Bertrand Russell's critical accounts of Socialism, Anarchism, and Syndicalism are well worth careful reading. He knows his subject and sees with clear vision the defects in these "Proposed Roads to Freedom."
Syndicalists were achieved.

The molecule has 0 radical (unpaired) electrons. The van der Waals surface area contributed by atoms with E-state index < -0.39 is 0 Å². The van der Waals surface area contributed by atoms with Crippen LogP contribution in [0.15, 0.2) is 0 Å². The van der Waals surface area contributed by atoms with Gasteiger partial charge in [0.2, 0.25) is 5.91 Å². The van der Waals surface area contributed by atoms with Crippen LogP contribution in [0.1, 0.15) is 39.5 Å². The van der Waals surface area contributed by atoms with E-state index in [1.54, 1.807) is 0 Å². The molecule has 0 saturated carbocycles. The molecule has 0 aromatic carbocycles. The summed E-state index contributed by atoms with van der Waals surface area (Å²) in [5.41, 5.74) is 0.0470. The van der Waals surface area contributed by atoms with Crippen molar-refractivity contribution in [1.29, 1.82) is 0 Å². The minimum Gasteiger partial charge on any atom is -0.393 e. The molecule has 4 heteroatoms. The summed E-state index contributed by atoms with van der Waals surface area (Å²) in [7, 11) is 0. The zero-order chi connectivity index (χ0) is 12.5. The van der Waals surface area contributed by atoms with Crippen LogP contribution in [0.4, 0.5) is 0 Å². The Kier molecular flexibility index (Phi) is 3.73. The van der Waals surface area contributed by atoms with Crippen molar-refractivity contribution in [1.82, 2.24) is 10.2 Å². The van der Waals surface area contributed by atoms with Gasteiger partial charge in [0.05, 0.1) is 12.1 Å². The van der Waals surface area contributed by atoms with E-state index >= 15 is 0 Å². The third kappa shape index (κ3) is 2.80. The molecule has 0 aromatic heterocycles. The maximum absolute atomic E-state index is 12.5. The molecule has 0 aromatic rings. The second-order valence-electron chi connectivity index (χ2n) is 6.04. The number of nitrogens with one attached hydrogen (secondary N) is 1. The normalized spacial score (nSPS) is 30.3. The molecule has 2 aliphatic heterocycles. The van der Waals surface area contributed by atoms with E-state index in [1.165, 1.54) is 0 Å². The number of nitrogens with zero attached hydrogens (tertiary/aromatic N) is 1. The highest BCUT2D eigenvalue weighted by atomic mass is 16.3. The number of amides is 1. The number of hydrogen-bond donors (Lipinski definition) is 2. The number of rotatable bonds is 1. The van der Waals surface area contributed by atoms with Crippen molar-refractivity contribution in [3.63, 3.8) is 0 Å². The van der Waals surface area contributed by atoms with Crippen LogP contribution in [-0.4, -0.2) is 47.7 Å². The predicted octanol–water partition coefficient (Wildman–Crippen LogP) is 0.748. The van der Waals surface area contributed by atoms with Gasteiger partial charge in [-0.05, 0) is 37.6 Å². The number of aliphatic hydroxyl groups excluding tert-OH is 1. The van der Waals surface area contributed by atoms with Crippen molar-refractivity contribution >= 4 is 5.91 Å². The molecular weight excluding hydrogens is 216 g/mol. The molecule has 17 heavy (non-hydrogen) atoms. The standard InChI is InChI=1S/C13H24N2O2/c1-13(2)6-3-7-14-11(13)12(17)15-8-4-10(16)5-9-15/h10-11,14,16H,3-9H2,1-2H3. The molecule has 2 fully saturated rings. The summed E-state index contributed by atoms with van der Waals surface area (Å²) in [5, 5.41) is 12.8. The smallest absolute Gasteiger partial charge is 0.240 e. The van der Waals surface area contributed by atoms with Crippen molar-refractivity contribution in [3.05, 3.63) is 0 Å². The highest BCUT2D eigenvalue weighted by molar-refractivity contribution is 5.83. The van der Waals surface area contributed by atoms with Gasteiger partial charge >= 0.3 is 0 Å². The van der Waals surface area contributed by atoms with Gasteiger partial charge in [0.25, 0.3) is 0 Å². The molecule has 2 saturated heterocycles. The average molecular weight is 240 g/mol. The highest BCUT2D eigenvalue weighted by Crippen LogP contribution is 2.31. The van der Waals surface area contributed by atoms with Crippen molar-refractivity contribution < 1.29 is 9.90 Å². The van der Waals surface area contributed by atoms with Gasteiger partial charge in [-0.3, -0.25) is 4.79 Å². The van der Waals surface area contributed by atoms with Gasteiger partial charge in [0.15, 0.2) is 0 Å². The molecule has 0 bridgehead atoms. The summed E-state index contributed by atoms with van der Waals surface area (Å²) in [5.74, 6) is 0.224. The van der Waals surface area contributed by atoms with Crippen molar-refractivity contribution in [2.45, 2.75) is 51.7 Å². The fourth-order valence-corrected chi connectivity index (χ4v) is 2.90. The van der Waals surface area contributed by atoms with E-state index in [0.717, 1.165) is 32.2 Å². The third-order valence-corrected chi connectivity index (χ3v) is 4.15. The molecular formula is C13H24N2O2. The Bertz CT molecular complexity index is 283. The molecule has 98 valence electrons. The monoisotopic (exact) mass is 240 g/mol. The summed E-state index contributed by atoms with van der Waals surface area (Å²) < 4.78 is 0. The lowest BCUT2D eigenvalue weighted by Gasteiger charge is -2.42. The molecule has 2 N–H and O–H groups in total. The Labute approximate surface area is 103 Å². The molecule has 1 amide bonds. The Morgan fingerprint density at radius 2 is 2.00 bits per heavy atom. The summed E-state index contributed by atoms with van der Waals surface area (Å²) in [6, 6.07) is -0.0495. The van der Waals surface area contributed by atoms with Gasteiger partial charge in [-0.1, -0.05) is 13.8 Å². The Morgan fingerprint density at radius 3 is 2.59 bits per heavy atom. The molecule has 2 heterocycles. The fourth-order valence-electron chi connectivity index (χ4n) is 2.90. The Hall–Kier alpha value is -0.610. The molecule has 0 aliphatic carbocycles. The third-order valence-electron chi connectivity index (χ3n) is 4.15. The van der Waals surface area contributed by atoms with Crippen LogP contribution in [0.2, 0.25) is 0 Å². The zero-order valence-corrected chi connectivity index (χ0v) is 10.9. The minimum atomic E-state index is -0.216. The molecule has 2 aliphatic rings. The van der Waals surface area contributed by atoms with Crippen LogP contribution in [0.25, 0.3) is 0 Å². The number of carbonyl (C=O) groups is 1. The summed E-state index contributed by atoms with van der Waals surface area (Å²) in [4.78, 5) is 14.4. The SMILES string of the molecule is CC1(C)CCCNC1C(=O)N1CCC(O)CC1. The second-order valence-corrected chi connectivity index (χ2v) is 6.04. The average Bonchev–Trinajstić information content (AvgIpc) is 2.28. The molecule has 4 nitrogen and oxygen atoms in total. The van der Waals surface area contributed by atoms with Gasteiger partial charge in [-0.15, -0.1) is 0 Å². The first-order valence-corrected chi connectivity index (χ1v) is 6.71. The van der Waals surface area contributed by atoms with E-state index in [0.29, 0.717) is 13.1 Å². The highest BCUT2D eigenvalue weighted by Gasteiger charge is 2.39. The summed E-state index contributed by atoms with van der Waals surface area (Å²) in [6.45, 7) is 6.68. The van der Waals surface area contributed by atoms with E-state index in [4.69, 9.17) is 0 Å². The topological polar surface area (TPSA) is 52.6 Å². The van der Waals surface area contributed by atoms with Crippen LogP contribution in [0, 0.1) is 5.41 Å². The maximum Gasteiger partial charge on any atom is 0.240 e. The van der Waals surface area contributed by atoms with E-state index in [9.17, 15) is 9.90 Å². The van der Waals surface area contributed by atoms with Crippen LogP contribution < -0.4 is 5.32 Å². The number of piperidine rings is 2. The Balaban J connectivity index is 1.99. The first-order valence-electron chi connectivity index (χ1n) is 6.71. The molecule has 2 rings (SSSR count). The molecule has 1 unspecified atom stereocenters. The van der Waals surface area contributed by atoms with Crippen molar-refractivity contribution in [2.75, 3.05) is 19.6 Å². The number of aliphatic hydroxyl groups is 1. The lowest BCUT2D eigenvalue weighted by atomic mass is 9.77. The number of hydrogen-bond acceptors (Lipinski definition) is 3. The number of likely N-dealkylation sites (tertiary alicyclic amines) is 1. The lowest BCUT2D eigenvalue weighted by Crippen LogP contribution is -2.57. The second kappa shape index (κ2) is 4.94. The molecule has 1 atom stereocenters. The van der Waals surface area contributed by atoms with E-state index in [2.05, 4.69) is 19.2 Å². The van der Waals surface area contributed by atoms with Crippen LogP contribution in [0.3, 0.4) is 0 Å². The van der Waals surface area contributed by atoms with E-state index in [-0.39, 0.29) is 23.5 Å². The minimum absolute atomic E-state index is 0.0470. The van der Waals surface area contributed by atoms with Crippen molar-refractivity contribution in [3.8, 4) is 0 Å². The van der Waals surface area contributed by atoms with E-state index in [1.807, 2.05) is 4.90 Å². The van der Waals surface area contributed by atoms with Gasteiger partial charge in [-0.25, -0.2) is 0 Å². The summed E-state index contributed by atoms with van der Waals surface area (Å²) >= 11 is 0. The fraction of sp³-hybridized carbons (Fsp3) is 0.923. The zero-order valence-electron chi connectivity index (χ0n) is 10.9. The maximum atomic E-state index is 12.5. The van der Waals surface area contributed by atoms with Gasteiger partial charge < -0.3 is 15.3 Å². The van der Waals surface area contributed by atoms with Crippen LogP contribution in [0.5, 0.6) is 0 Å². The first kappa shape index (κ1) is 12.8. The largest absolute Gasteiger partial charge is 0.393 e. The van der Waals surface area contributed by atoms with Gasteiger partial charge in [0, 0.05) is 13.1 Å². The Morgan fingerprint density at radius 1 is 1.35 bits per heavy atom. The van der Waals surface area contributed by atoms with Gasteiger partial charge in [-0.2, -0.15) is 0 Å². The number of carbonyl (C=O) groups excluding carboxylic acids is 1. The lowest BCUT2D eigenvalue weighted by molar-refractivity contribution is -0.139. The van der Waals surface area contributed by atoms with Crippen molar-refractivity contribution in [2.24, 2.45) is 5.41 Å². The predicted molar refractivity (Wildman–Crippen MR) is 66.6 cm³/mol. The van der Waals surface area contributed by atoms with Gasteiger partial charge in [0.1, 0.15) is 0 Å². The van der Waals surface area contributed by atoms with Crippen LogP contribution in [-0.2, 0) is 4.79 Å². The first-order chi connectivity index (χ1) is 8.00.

My own opinion--which I may as well indicate at the outset--is that pure Anarchism, though it should be the ultimate ideal, to which society should continually approximate, is for the present impossible, and would not survive more than a year or two at most if it were adopted. On the other hand, both Marxian Socialism and Syndicalism, in spite of many drawbacks, seem to me calculated to give rise to a happier and better world than that in which we live. I do not, however, regard either of them as the best practicable system. Marxian Socialism, I fear, would give far too much power to the State, while Syndicalism, which aims at abolishing the State, would, I believe, find itself forced to reconstruct a central authority in order to put an end to the rivalries of different groups of producers. The BEST practicable system, to my mind, is that of Guild Socialism, which concedes what is valid both in the claims of the State Socialists and in the Syndicalist fear of the State, by adop
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